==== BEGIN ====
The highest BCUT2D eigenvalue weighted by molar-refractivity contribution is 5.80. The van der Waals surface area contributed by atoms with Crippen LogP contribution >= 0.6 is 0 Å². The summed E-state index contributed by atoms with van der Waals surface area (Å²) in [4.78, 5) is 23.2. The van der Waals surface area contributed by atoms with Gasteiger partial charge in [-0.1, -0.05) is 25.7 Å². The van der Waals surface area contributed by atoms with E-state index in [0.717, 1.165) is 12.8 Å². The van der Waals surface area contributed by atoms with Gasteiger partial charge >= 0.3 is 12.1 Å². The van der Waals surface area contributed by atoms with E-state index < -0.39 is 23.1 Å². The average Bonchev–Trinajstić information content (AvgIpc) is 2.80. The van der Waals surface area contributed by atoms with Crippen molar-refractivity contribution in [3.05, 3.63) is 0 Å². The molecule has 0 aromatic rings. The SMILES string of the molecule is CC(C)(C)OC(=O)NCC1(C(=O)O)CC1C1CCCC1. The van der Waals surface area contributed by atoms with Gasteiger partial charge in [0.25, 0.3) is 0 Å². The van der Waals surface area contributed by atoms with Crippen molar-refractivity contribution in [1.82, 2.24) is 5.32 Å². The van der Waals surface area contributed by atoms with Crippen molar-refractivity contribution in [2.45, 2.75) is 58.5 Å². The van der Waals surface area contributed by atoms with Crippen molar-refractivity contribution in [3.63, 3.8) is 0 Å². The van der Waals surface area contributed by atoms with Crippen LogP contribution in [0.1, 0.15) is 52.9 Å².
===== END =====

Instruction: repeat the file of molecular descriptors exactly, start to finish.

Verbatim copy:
The highest BCUT2D eigenvalue weighted by molar-refractivity contribution is 5.80. The van der Waals surface area contributed by atoms with Crippen LogP contribution >= 0.6 is 0 Å². The summed E-state index contributed by atoms with van der Waals surface area (Å²) in [4.78, 5) is 23.2. The van der Waals surface area contributed by atoms with Gasteiger partial charge in [-0.1, -0.05) is 25.7 Å². The van der Waals surface area contributed by atoms with E-state index in [0.717, 1.165) is 12.8 Å². The van der Waals surface area contributed by atoms with Gasteiger partial charge >= 0.3 is 12.1 Å². The van der Waals surface area contributed by atoms with E-state index < -0.39 is 23.1 Å². The average Bonchev–Trinajstić information content (AvgIpc) is 2.80. The van der Waals surface area contributed by atoms with Crippen molar-refractivity contribution in [3.05, 3.63) is 0 Å². The molecule has 0 aromatic rings. The SMILES string of the molecule is CC(C)(C)OC(=O)NCC1(C(=O)O)CC1C1CCCC1. The van der Waals surface area contributed by atoms with Gasteiger partial charge in [0.25, 0.3) is 0 Å². The van der Waals surface area contributed by atoms with Crippen molar-refractivity contribution in [1.82, 2.24) is 5.32 Å². The van der Waals surface area contributed by atoms with Crippen molar-refractivity contribution in [2.45, 2.75) is 58.5 Å². The van der Waals surface area contributed by atoms with Crippen molar-refractivity contribution in [3.63, 3.8) is 0 Å². The van der Waals surface area contributed by atoms with Crippen LogP contribution in [0.1, 0.15) is 52.9 Å².